10482539655?profile=RESIZE_400xThree people were handed years-long sentences in federal court on Wednesday for a range of crimes connected to a widespread hacking and identity theft campaign.  Alessandro Doreus, Jean Elie Doreus Jovin and Djouman Doreus pleaded guilty to conspiracy to commit fraud and aggravated identity theft in September 2021.  Prosecutors said they defrauded hundreds of people from 2015 to 2020 by gaining access to Social Security numbers, account numbers, usernames and passwords.

A US District Judge gave 29-year-old Florida resident Alessandro Doreus and 34-year-old Georgia resident Jovin sentences of six years and nine months in federal prison. Djouman Doreus, 29 years old and also a Floridian, was handed a five-year sentence.  The trio used the stolen information to take out loans, open credit cards and create financial accounts, frequently emailing each other files containing thousands of names, Social Security numbers, and dates of birth.  In at least one instance, they used the fraudulently opened credit cards to pay fake vendor accounts that Jovin opened and controlled.  They also filed fraudulent tax returns as a way to get refunds from the IRS. Law enforcement found that Jovin purchased stolen credentials on a dark web marketplace that gave him access to computer servers. The Justice Department said Jovin shared these compromised server credentials with Alessandro Doreus.[1]

These cyber criminals managed to evade law enforcement by opening dozens of email accounts.  They were eventually stopped in August 2020 when the FBI executed a search warrant at the home of Alessandro Doreus and found the information of at least 300 people.  During the raid, the FBI seized nearly $500,000 that they believe resulted from the group’s scams.  “The Doreus trio wrongly assumed that their crimes would be untraceable, hidden under a cloak of Internet anonymity,” said IRS-CI Special Agent in Charge Brian Payne.

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Image: FBI IC3

Nearly $7 billion was lost through internet crimes in 2021, surpassing a record set in 2020 by about $1.7 billion, according to the FBI’s annual Internet Crime Report.  The center received 847,376 complaints throughout the year, with most concerning ransomware, business e-mail compromise (BEC) schemes, and the criminal use of cryptocurrency. It represents a 7% increase compared to 2020 and the FBI received an average of more than 2,300 complaints each day.  The FBI said BEC crimes led to 19,954 complaints with an adjusted loss of nearly $2.4 billion in 2021.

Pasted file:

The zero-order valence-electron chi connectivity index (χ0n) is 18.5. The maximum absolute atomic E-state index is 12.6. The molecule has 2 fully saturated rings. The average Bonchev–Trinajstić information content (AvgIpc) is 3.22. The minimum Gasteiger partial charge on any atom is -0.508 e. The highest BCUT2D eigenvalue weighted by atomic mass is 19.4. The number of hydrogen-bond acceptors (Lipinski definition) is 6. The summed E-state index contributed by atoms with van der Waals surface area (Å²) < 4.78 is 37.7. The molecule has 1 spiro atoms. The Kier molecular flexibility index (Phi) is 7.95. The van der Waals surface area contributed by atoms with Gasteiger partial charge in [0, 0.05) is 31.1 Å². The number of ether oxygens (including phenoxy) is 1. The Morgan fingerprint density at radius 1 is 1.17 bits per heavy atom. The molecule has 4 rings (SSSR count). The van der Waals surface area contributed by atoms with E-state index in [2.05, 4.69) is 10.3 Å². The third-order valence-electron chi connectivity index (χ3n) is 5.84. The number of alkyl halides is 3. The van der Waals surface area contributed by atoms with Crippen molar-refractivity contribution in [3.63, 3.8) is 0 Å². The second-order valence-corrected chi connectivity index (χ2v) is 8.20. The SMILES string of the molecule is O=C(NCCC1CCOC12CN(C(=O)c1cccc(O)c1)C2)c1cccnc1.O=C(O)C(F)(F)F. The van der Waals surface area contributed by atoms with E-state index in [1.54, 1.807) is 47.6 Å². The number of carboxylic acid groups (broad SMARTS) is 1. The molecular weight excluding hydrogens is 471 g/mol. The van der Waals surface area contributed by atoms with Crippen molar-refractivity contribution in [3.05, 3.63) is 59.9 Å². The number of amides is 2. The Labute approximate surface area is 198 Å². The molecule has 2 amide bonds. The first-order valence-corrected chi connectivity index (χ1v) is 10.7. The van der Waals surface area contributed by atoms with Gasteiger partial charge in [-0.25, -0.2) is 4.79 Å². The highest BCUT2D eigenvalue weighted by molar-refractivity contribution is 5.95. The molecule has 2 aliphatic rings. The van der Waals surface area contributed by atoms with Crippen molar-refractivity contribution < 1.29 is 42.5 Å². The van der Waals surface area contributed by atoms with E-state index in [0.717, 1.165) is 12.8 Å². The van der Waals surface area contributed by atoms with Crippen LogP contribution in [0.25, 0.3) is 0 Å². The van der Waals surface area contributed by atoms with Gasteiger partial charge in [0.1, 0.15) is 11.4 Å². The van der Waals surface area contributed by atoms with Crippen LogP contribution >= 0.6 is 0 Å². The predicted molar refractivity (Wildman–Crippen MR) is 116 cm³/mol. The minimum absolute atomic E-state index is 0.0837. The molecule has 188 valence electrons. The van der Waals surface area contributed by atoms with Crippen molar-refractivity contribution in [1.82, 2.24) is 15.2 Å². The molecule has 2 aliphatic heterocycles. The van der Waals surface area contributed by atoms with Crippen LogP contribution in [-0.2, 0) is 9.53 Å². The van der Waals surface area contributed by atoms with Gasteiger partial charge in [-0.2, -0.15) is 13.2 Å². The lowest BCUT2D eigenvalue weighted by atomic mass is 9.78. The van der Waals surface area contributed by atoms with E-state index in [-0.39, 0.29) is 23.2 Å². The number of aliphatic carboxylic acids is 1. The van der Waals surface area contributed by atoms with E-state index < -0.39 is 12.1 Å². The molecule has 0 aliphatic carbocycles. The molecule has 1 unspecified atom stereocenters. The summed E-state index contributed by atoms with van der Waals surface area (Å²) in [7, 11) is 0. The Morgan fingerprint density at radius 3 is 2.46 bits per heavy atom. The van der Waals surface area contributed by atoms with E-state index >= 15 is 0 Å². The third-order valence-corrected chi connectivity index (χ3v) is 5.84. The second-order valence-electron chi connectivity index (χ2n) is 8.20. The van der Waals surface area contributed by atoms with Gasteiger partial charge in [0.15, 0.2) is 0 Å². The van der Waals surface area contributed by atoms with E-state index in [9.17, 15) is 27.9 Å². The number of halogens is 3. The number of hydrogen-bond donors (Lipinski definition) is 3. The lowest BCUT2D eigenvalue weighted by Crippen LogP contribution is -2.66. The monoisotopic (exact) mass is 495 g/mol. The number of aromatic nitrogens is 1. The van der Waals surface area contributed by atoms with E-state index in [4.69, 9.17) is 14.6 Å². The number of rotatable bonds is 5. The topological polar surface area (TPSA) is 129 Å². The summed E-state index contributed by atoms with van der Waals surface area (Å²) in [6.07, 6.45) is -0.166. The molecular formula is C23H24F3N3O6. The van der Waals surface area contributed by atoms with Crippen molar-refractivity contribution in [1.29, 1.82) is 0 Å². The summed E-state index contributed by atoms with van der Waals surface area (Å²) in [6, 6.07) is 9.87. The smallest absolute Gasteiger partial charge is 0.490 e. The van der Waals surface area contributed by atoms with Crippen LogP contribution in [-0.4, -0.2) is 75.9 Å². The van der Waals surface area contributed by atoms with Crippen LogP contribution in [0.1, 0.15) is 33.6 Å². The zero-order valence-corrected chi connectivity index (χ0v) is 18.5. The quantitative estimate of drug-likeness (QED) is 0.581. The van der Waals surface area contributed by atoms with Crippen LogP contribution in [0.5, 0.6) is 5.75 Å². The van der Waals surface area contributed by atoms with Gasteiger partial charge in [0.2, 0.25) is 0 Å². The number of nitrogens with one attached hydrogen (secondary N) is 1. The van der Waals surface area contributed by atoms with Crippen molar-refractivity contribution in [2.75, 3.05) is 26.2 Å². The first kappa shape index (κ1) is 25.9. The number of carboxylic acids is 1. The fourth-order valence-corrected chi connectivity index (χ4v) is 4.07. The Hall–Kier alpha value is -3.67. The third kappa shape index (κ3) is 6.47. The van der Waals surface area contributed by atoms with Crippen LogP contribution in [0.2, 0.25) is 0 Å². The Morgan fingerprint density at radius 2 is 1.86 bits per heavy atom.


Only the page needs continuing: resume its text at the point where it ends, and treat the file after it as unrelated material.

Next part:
In regulatory action, the U.S. Department of Transportation's Pipeline and Hazardous Materials Safety Administration (PHMSA) has proposed a penalty of nearly $1 million to Colonial Pipeline for violating federal safety regulations, worsening the impact of the ransomware attack last year.  The $986,400 penalty is the result of an inspection conducted by the regulator of the pipeline operator's control room management (CRM) procedures from January through November 2020.[2] 

The PHMSA said that "a probable failure to adequately plan and prepare for manual shutdown and restart of its pipeline system [...] contributed to the national impacts when the pipeline remained out of service after the May 2021 cyberattack."

Colonial Pipeline, operator of the largest US fuel pipeline, was forced to temporarily take its systems offline in the wake of a DarkSide ransomware attack in early May 2021, disrupting gas supply and prompting a regional emergency declaration across 17 states.  The incident also saw the company paying out $4.4 million in ransom to the cybercrime syndicate to regain access to its computer network, although the US government managed to recover a significant chunk of the digital funds paid.  "The pipeline shutdown impacted numerous refineries' ability to move refined product, and supply shortages created wide-spread societal impacts long after the restart," PHMSA said in a Notice of Probable Violation and Proposed Compliance Order.  Colonial Pipeline's ad-hoc approach toward consideration of a 'manual restart' created the potential for increased risks to the pipeline's integrity as well as additional delays in restart, exacerbating the supply issues and societal impacts."

In response Colonial said, "This notice is the first step in a multi-step regulatory process and we look forward to engaging with PHMSA to resolve these matters," a spokesperson for Colonial Pipeline told media sources, adding that its, "incident command structure facilitates a deliberate approach when responding to events.  As the 2021 cybersecurity incident demonstrated, Colonial's approach to operating manually gives us the flexibility and structure necessary to ensure continued safe operations as we adapt to unplanned events.  Our coordination with government stakeholders was timely, efficient and effective as evidenced by our ability to quickly restart the pipeline in a safe manner five days after we were attacked, which followed localized manual operations conducted before the official restart."

Justice has many twists and turns.

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[1] https://therecord.media/hackers-sentenced-florida-georgia-identity-theft-tax-fraud/

[2] https://thehackernews.com/2022/05/us-proposes-1-million-fine-on-colonial.html

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